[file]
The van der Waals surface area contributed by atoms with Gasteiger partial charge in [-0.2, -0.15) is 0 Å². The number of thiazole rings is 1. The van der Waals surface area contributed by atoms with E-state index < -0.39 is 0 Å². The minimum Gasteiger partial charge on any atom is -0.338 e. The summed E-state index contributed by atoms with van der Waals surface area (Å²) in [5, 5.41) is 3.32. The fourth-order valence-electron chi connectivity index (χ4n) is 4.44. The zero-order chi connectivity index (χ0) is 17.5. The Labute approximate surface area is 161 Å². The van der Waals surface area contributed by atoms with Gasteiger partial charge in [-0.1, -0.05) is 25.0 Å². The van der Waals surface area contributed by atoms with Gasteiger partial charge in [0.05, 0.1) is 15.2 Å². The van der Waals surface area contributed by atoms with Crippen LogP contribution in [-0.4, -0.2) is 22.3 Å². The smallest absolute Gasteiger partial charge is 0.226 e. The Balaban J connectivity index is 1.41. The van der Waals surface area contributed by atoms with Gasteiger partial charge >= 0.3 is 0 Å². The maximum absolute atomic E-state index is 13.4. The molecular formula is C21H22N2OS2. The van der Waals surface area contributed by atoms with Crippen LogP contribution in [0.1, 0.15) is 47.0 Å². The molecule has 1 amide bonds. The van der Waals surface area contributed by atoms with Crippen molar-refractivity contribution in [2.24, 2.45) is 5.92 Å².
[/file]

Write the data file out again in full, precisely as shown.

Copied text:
The van der Waals surface area contributed by atoms with Gasteiger partial charge in [-0.2, -0.15) is 0 Å². The number of thiazole rings is 1. The van der Waals surface area contributed by atoms with E-state index < -0.39 is 0 Å². The minimum Gasteiger partial charge on any atom is -0.338 e. The summed E-state index contributed by atoms with van der Waals surface area (Å²) in [5, 5.41) is 3.32. The fourth-order valence-electron chi connectivity index (χ4n) is 4.44. The zero-order chi connectivity index (χ0) is 17.5. The Labute approximate surface area is 161 Å². The van der Waals surface area contributed by atoms with Gasteiger partial charge in [-0.1, -0.05) is 25.0 Å². The van der Waals surface area contributed by atoms with Gasteiger partial charge in [0.05, 0.1) is 15.2 Å². The van der Waals surface area contributed by atoms with Crippen LogP contribution in [-0.4, -0.2) is 22.3 Å². The smallest absolute Gasteiger partial charge is 0.226 e. The Balaban J connectivity index is 1.41. The van der Waals surface area contributed by atoms with Gasteiger partial charge >= 0.3 is 0 Å². The maximum absolute atomic E-state index is 13.4. The molecular formula is C21H22N2OS2. The van der Waals surface area contributed by atoms with Crippen LogP contribution in [0.1, 0.15) is 47.0 Å². The molecule has 1 amide bonds. The van der Waals surface area contributed by atoms with Crippen molar-refractivity contribution in [2.24, 2.45) is 5.92 Å².